Once again, I put unbittered wort in the barrels (Barbera and Pinot Noir). The goal for this beer was to test the strength of our Lacto strains while pairing them with Saison and Brettanomyces yeast strains. I intend to create a strong mixed culture that will develop and sour over a relatively short period of time (3-6 months).


These are our current wild fermentations, as time goes on we’ll be emptying barrels and refilling them with further sour projects to broaden our blending potential and to provide a constant supply of beer at different stages of complexity and maturity. You can watch these projects develop over on our Barrel Aging Programme Page.

Posted: 2017-11-09 By yoke_admin Read More


As collaboration beers go, this is my great white whale. For years I’ve been hunting down and drinking Gale’s Prize Old Ale; for me, it’s a beer that epitomises a beautiful tradition in British brewing - vatted Old Ales. It's a beer that is nearly impossible to come by without delving into the complex and often dark world of bottle trading, as it hasn’t been brewed since 2006. This rare style of beer is usually complex, oak-aged, heavily bretted and in some cases quite tart.


I find Old Ales to be as fascinating and complex as Flanders Reds and Oud Bruin from Belgium, their mixed culture fermentations give them an initial complexity but with age comes even deeper layers of complexity this. Every time I drink these beers I think about the possibilities that would exist if British breweries continued to brew in this manner, and update the way in which they present the beer. I’d been dreaming of doing just that for many years, until a series of direct messages on Twitter from Fuller’s John Keeling got the ball rolling.


We met up, had a pint, and discussed our love of the beer and why the world needs Gale's Prize Old Ale back in its life. That settled it; we decided to brew it at Marble Brewery at the very start of 2016.


We started things off by exchanging recipes. From there, I scaled the original recipe from 1926 down to Marble size - the water profile was a challenge, but it worked out well. There’s a charming linkage between Gale's and Marble, as our Marble house yeast strain is said to be Gale's in origin, so we were off to a good start there.


Total Hardness as CaCO3          












Alkalinity as CaCO3



with Calcium Chloride @ 1.5g/ per kg and no gypsum added to Mash.


Pale Ale                                






Glucose Syrup 


Mashing Temp


Sparge Temp





Bittering: Challenger and Goldings @ 0.059 AA/K- an approx. 50/50 split based on AA.

Aroma: Fuggles and Goldings @ 0.009 AA/K with Fuggles the dominant aroma hop 80/20 split.


The brew day went well, and fermentation progressed as planned. Famously, Gale's fermented their Old Ale in oak vats and then transferred to Hogsheads before bottling. As we don’t have any foudres, vats or similar vessels, I decided to ferment this first beer clean in FV, inoculate with Gales mixed culture and then fill into barrels after that.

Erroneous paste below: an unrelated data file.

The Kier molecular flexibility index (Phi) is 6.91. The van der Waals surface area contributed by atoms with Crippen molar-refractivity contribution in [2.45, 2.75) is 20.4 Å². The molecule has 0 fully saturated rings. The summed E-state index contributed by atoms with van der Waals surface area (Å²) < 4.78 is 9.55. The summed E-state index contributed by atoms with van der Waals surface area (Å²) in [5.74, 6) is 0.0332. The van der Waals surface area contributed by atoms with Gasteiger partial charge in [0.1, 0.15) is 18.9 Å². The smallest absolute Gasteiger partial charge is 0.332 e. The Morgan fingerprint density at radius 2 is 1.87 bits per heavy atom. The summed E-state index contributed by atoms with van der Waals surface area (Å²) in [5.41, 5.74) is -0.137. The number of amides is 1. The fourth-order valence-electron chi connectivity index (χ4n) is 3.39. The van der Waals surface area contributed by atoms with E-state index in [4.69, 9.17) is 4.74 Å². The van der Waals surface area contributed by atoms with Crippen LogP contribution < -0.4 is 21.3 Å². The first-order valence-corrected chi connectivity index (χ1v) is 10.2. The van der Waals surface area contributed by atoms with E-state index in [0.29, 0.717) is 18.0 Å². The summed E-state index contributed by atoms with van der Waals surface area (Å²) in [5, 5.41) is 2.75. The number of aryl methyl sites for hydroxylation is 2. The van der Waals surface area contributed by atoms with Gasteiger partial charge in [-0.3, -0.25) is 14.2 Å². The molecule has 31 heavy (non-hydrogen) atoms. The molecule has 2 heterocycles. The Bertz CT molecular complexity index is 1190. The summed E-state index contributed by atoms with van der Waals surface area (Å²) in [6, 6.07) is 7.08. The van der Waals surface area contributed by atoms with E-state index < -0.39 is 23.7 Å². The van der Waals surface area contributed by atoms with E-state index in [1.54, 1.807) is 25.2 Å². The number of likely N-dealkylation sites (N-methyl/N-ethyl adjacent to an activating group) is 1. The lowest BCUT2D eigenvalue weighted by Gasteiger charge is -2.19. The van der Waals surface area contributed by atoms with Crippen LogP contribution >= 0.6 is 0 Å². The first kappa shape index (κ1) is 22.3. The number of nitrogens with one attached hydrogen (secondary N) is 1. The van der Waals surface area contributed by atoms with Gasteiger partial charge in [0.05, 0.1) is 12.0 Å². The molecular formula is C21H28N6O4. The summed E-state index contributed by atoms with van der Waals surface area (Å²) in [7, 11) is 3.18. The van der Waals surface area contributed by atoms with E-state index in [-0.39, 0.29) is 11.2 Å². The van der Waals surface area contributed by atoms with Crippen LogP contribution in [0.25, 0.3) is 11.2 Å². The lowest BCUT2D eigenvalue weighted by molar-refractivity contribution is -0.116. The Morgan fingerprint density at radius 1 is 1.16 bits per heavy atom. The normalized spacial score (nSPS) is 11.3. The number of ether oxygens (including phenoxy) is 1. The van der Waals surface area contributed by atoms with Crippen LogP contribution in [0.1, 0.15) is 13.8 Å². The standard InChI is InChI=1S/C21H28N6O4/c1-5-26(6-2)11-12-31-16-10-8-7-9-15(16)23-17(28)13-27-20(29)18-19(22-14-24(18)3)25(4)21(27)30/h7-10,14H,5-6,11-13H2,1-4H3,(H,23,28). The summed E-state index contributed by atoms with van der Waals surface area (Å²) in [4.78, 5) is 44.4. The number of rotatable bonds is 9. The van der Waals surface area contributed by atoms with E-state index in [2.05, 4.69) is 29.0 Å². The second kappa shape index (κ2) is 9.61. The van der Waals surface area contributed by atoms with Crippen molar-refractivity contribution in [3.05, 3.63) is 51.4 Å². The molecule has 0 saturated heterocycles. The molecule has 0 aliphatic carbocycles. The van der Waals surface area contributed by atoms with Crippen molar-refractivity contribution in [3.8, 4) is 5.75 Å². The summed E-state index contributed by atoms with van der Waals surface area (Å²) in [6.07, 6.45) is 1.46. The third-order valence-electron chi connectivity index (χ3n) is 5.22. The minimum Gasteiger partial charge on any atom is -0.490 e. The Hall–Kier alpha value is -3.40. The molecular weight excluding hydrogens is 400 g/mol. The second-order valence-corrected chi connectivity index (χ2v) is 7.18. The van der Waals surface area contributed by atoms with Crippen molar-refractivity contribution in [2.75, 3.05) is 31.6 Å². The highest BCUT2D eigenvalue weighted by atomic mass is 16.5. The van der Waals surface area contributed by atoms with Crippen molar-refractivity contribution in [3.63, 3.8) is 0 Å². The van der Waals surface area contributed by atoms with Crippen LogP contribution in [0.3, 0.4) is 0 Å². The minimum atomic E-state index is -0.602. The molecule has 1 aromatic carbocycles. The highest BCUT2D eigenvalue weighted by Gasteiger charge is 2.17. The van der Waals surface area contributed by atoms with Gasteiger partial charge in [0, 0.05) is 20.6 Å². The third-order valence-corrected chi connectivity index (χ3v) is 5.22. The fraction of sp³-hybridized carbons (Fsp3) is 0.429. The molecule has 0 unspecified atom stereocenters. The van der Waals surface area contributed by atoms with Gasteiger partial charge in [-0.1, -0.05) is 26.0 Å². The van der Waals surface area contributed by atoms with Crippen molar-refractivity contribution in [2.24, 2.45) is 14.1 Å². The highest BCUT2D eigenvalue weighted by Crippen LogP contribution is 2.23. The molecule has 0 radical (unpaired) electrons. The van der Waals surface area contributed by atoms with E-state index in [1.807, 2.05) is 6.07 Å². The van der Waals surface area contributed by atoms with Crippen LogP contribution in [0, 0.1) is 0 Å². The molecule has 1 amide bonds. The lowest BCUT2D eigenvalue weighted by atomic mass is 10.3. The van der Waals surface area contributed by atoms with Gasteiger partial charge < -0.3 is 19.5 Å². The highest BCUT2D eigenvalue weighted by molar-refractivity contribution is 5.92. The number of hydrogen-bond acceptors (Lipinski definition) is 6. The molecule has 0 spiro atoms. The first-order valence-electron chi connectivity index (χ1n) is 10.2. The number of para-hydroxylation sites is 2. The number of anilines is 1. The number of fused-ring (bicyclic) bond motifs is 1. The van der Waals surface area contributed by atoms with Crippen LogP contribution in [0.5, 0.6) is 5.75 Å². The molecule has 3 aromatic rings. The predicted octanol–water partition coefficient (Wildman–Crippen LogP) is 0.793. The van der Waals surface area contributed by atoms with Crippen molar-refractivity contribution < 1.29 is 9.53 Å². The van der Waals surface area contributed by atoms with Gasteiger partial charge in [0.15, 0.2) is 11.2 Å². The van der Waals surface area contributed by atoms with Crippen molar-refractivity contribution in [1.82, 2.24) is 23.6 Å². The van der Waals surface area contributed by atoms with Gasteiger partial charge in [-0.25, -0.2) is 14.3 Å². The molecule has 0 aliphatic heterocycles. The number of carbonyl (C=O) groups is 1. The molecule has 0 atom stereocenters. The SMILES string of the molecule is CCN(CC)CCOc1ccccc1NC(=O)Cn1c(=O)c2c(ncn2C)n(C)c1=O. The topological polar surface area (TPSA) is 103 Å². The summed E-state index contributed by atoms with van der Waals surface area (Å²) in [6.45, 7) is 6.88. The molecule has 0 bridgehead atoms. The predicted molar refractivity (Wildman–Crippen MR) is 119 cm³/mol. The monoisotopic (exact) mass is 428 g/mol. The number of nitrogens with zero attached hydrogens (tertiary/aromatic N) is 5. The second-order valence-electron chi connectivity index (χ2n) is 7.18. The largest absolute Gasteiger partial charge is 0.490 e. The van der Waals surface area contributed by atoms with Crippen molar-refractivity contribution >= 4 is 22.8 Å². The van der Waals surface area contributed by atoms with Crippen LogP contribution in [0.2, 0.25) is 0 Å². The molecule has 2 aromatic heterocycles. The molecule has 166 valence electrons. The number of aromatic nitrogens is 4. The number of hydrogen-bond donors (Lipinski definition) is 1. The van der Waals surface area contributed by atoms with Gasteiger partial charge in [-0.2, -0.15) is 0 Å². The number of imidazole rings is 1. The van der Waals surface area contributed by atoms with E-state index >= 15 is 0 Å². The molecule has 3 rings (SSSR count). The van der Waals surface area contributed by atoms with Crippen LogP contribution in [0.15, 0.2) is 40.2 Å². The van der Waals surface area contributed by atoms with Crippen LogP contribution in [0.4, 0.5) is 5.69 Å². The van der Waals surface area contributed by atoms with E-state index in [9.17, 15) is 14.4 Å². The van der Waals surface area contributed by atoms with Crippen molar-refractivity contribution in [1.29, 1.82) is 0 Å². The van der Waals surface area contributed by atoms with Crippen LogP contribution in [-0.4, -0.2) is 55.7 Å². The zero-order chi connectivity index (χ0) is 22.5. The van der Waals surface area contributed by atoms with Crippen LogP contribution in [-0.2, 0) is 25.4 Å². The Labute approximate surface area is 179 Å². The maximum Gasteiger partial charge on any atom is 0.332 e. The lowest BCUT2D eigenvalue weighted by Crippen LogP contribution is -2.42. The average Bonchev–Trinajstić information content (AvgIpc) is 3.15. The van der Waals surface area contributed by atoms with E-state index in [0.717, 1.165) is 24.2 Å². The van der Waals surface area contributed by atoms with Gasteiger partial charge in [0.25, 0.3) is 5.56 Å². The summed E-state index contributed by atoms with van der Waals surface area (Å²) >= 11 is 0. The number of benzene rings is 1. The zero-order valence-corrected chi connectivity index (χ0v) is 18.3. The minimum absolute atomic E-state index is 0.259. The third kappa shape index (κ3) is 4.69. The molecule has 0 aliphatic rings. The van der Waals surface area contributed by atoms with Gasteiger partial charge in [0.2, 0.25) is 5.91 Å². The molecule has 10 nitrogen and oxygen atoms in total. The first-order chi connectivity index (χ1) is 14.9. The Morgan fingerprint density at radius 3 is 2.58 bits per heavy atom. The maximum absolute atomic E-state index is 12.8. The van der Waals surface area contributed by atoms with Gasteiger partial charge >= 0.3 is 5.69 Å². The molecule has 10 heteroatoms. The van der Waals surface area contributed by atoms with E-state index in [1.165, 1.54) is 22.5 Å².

I had four types of barrel available to me:


Second-fill Bourbon barrels

First-fill Madeira

First-fill Barbera

Second-fill Pinot Noir


A chance meeting with a former Gale's brewer gave me further insight into their brewing process and ageing techniques. They prefer to set the beer to rest Hogsheads for a year before bottling to allow the Brettanomyces to work on it, ensuring the flavour to had time to stabilise somewhat.


Obviously, we also don’t have vats or barrels containing Gale’s mixed culture in residence, so we planned to transfer after primary fermentation into Conditioning Tanks and inoculate the beer with 100L of the last Prize Old Ale brewed at the original Thomas Hardy’s site. Fullers had stored that batch safely in-tank since 2006. I’m not going to lie to you, I sampled that beer, and it tasted great.


Once I’d inoculated our beer, I purged each barrel with CO2 and filled them. Over the next year, I kept an eye on the beer, moving it to warmer or cooler areas of the brewery depending on how the Brettanomyces character was developing and to minimise acetic acid production.


Each individual barrel and each different type of barrel lent a slightly different characteristic to the beer; the big decision I had to make was how to blend. I had thought to create an overall blend and package it as a single beer, but decided the character from the different types of barrels was significant enough to warrant packaging separately. Once I was happy with the maturity of the beer, we packaged into bottle and keg to condition.





Posted: By yoke_admin Read More